* Ms. Rosenberg claims that the golden child is most often the eldest. The reading I did on the subject points to the youngest.
* Ms. Rosenberg claims that the scapegoat is most often the youngest; where as the reading I did on the matter points to the middle child. 
* Ms. Rosenberg claims the lost child is a conformer. My studies on the subject stated the lost child pretends to be a conformer on the outside, but often inside is a rebel. This would account for why so many lost children are unusually quiet, go off in a corner or to their rooms, take off without saying where they are going, and why many leave their parents suddenly in adulthood without saying a word. Christopher McCandless, who I have written about HERE, would be your typical lost child. This is the child who feels that talking about feelings, thoughts and experiences with the parent does little good so has given up trying, and removes himself every chance he gets. It would appear that he likes books, science experiments, or projects more than family get-togethers. And yes, he is often forgotten. Dr. Rosenberg also claims the lost child is the most likely to commit suicide. What I learned was that scapegoats have the highest suicide rates, followed by the lost child, then the golden child, with the mascot the least likely to kill himself. The other thing I learned was that these roles are not hard and fast, and that many scapegoats turn into lost children in the end; i.e. give up, go quiet, move away, and do not try to have significant relationships within the family.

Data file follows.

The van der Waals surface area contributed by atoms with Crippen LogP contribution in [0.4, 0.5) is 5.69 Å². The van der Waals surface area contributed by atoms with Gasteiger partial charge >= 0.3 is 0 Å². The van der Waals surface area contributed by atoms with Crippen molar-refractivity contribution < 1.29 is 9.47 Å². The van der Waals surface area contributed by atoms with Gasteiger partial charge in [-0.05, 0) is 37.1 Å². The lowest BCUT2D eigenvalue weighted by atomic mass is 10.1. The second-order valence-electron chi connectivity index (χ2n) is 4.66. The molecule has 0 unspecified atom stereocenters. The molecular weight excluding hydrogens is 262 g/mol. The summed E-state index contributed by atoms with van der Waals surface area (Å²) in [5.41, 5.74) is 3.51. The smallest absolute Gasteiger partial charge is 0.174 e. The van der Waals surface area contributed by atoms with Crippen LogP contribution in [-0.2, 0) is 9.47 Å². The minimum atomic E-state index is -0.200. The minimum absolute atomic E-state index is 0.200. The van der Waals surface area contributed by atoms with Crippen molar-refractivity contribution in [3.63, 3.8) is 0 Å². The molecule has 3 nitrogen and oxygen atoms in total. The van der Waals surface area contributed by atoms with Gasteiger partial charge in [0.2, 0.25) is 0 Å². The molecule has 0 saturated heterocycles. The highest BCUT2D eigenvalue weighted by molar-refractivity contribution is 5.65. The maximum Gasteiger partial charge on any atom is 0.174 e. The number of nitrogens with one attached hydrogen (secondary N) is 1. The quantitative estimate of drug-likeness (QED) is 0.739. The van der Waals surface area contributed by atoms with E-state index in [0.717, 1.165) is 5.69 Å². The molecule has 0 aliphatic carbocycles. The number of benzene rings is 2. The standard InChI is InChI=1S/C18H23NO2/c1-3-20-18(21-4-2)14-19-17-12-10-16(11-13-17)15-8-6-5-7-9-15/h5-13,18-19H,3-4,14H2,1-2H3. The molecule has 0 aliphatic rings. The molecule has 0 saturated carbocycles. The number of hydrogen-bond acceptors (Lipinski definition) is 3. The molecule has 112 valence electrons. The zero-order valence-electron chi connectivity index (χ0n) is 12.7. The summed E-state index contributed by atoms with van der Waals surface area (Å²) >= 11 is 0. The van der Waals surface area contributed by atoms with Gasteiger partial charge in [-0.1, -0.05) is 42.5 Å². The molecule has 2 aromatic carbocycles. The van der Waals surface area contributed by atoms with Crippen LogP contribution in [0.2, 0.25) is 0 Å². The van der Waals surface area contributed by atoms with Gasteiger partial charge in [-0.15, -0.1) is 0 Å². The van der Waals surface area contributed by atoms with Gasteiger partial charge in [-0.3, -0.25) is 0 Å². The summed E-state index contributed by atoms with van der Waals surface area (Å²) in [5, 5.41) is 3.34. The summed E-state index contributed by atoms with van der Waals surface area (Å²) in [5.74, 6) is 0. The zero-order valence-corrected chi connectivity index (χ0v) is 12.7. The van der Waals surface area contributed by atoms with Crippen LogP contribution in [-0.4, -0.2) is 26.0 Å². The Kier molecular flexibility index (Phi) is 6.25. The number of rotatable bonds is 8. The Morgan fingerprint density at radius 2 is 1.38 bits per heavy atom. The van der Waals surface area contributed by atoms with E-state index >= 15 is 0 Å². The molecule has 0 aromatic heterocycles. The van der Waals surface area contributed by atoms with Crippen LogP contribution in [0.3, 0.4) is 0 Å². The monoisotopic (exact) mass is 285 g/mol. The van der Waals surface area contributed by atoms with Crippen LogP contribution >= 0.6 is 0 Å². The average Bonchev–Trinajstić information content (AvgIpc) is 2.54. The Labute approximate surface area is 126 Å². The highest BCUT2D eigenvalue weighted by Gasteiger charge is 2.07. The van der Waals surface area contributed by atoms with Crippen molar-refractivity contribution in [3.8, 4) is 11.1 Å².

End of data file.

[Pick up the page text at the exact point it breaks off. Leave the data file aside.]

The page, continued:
* The video on the golden child is mostly about the parentified version of the golden, the one who is still the favorite child, who cannot have an identity separate from what the narcissist wants, but is only out to please Mom or Dad. I also read that too. But I also learned that over half of goldens are abusive (starting with terrorizing and abusing siblings with the parent's consent, graduating to child and/or spousal abuse). I write about bully golden children HERE. The lesser half of goldens are ultra-empaths and sacrifice everything for Mom or Dad's every need and every wish, often to their own detriment, often ending up living with parents too. At any rate, all researchers agree that goldens are the least likely to have their own identity separate from the parent's.